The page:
If there’s one thing you can guarantee a child will do when playing with a paint set, it’s mixing all the available colours together just to “see what happens.” We all did it, and no doubt children continue to do so, fueled by inquisitive desire.
Astronomers have now pretty much done the same thing, just on a universal scale. By mixing together all of the colours that can be found in the universe, scientists have created the “colour of the universe.”
Is the universe a bright, star-like yellow? Or is it a dark black, like the wide expanse of space? Actually, both are way off. Somewhat surprisingly, the colour of the universe is a simple, bland, off-white named “Cosmic Latte” by scientists. To anyone else, the colour may as well be beige.
A little anti-climactic, yes, but the way in which the Cosmic Latte was discovered and the reason for the astronomical investigation are a bit more interesting.
By taking the light emitted by 200,000 galaxies, scientists placed all of the data on a visual scale dubbed the “Cosmic Spectrum.” This is a representation of all of the observable light/energy found in all of the galaxies, then placed on a graph according to their respective wavelength, or how the human eye would perceive the light.
When all of the colours found on the Cosmic Spectrum are combined, an off-white is the result. And that’s how the Cosmic Latte was discovered.
But, as the TopScienceFact video titled The Color Of The Universe points out, the Cosmic Latte isn’t the same for everyone. Several variables are at play when looking at the colour, including a person’s eyesight, the ambient light in whatever room they’re in, and the colour of their computer screen.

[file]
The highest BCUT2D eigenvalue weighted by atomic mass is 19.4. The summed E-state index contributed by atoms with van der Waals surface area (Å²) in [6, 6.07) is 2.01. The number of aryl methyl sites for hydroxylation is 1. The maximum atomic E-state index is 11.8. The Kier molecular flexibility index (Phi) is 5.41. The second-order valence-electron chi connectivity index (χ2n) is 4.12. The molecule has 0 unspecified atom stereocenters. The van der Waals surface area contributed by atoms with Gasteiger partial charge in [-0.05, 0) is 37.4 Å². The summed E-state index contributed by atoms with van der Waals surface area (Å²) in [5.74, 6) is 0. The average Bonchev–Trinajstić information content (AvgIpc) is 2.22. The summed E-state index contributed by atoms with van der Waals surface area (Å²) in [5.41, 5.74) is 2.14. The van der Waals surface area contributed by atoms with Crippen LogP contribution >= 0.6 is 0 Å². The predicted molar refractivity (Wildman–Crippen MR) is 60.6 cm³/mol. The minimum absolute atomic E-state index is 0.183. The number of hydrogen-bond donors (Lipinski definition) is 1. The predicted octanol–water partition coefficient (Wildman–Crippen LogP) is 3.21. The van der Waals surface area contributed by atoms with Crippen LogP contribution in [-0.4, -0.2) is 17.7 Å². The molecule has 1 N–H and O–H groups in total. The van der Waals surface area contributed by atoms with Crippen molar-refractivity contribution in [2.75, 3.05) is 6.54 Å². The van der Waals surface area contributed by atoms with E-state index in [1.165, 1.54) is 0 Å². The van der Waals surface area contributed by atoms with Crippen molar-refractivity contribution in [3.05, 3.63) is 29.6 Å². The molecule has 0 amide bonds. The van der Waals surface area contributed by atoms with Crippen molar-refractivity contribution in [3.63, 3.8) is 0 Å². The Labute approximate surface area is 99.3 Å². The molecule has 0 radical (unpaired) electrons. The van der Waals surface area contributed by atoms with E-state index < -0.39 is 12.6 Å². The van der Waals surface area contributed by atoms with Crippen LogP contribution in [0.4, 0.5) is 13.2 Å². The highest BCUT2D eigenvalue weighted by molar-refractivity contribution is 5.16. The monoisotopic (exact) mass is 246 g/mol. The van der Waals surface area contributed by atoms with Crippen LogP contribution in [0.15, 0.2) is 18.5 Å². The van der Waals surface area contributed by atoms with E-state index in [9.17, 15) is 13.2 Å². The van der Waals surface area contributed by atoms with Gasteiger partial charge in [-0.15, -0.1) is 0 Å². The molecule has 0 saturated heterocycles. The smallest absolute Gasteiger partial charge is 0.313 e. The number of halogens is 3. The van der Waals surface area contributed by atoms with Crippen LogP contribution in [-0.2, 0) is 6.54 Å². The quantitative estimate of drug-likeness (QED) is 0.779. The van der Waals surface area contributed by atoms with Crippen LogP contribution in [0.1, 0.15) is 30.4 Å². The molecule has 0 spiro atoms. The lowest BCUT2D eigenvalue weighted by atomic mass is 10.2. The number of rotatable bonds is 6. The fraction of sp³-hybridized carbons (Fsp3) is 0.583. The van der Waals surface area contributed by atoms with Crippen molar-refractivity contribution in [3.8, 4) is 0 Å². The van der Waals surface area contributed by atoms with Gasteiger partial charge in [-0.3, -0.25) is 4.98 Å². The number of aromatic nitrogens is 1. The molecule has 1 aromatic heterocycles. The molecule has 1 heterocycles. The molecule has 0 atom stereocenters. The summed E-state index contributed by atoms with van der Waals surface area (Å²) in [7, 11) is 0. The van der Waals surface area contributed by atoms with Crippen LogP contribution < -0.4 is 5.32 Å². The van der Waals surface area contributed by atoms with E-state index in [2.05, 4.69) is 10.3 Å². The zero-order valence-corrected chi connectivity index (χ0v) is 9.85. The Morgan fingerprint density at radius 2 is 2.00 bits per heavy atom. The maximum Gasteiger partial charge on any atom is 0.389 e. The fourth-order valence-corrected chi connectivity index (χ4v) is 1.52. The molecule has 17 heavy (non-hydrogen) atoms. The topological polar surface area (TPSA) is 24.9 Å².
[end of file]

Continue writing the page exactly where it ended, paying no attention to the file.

For a more precise look at the Cosmic Latte, CIE X,Y colour values (a method of qualitatively mapping wavelengths and their perception by the human eye) can be used. Both the “x” and “y” value for the Cosmic Latte is 0.345, which is basically just white with a tinge of pink.
As time goes on, however, the Cosmic Latte will grow redder and redder. This is due to the aging of the universe. When the universe was first formed, bright, blue stars dominated the cosmos. But as billions of years have gone by, the amount of new stars has decreased and the amount of older, red stars has increased. This process will continue as more stars get older, adding more of a red tint to the Cosmic Latte.
Of course, any noticeable change to the universal colour will take a long, long time. Still, the way in which the Cosmic Latte was discovered and what it shows us about our universe is quite interesting. Colour can be found everywhere, even in celestial processes, and the Cosmic Latte showcases where our universe came from and where it’s headed.
To see a more visual breakdown on the colour of the universe, head to the video below.
Featured image courtesy of: WalkingGeek